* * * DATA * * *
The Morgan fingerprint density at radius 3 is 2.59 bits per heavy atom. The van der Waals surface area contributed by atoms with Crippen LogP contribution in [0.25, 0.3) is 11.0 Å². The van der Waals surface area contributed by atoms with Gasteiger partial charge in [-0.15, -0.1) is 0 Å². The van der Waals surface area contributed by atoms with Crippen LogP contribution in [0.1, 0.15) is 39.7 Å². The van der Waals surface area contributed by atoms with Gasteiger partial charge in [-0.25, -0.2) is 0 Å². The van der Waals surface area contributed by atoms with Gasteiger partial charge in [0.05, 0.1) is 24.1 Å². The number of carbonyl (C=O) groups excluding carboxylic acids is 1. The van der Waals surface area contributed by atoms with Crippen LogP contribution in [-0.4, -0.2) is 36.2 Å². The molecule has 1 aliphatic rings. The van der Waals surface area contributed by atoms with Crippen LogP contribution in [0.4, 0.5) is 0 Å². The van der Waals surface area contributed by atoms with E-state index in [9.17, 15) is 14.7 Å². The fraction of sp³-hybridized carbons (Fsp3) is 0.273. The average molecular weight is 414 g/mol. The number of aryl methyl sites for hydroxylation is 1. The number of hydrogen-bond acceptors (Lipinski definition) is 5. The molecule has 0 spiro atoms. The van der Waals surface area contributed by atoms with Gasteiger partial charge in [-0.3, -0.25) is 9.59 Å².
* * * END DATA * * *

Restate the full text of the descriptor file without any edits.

The Morgan fingerprint density at radius 3 is 2.59 bits per heavy atom. The van der Waals surface area contributed by atoms with Crippen LogP contribution in [0.25, 0.3) is 11.0 Å². The van der Waals surface area contributed by atoms with Gasteiger partial charge in [-0.15, -0.1) is 0 Å². The van der Waals surface area contributed by atoms with Crippen LogP contribution in [0.1, 0.15) is 39.7 Å². The van der Waals surface area contributed by atoms with Gasteiger partial charge in [-0.25, -0.2) is 0 Å². The van der Waals surface area contributed by atoms with Gasteiger partial charge in [0.05, 0.1) is 24.1 Å². The number of carbonyl (C=O) groups excluding carboxylic acids is 1. The van der Waals surface area contributed by atoms with Crippen LogP contribution in [-0.4, -0.2) is 36.2 Å². The molecule has 1 aliphatic rings. The van der Waals surface area contributed by atoms with Crippen LogP contribution in [0.4, 0.5) is 0 Å². The van der Waals surface area contributed by atoms with E-state index in [9.17, 15) is 14.7 Å². The fraction of sp³-hybridized carbons (Fsp3) is 0.273. The average molecular weight is 414 g/mol. The number of aryl methyl sites for hydroxylation is 1. The number of hydrogen-bond acceptors (Lipinski definition) is 5. The molecule has 0 spiro atoms. The van der Waals surface area contributed by atoms with Gasteiger partial charge in [-0.3, -0.25) is 9.59 Å².